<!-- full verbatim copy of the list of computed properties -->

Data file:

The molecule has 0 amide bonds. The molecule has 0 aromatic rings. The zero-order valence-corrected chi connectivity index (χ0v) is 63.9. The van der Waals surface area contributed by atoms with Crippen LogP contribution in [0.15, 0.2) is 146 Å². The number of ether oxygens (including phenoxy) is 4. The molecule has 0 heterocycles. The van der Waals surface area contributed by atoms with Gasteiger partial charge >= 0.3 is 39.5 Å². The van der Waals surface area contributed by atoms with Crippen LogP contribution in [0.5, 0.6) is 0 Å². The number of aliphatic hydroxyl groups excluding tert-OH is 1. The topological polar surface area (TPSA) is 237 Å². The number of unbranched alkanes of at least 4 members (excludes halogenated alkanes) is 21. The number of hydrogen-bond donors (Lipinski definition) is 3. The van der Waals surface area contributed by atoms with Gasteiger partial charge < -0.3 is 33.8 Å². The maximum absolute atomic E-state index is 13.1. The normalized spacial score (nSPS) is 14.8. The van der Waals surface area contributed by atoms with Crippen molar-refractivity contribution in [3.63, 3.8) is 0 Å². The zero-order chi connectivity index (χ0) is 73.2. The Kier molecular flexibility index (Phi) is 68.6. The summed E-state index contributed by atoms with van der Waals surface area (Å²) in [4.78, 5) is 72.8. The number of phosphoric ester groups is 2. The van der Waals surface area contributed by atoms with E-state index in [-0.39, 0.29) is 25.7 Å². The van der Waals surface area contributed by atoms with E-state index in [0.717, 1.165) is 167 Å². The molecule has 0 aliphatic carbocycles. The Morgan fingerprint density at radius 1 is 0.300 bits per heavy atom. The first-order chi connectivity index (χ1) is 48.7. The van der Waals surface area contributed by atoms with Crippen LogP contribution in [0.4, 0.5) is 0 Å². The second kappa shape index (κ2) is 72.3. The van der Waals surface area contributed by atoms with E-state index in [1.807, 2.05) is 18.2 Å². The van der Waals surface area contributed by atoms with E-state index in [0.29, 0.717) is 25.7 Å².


The molecule has 0 amide bonds. The molecule has 0 aromatic rings. The zero-order valence-corrected chi connectivity index (χ0v) is 63.9. The van der Waals surface area contributed by atoms with Crippen LogP contribution in [0.15, 0.2) is 146 Å². The number of ether oxygens (including phenoxy) is 4. The molecule has 0 heterocycles. The van der Waals surface area contributed by atoms with Gasteiger partial charge >= 0.3 is 39.5 Å². The van der Waals surface area contributed by atoms with Crippen LogP contribution in [0.5, 0.6) is 0 Å². The number of aliphatic hydroxyl groups excluding tert-OH is 1. The topological polar surface area (TPSA) is 237 Å². The number of unbranched alkanes of at least 4 members (excludes halogenated alkanes) is 21. The number of hydrogen-bond donors (Lipinski definition) is 3. The van der Waals surface area contributed by atoms with Gasteiger partial charge < -0.3 is 33.8 Å². The maximum absolute atomic E-state index is 13.1. The normalized spacial score (nSPS) is 14.8. The van der Waals surface area contributed by atoms with Crippen molar-refractivity contribution in [3.63, 3.8) is 0 Å². The zero-order chi connectivity index (χ0) is 73.2. The Kier molecular flexibility index (Phi) is 68.6. The summed E-state index contributed by atoms with van der Waals surface area (Å²) in [4.78, 5) is 72.8. The number of phosphoric ester groups is 2. The van der Waals surface area contributed by atoms with E-state index in [-0.39, 0.29) is 25.7 Å². The van der Waals surface area contributed by atoms with E-state index in [0.717, 1.165) is 167 Å². The molecule has 0 aliphatic carbocycles. The Morgan fingerprint density at radius 1 is 0.300 bits per heavy atom. The first-order chi connectivity index (χ1) is 48.7. The van der Waals surface area contributed by atoms with Crippen LogP contribution in [0.4, 0.5) is 0 Å². The second kappa shape index (κ2) is 72.3. The van der Waals surface area contributed by atoms with E-state index in [1.807, 2.05) is 18.2 Å². The van der Waals surface area contributed by atoms with E-state index in [0.29, 0.717) is 25.7 Å².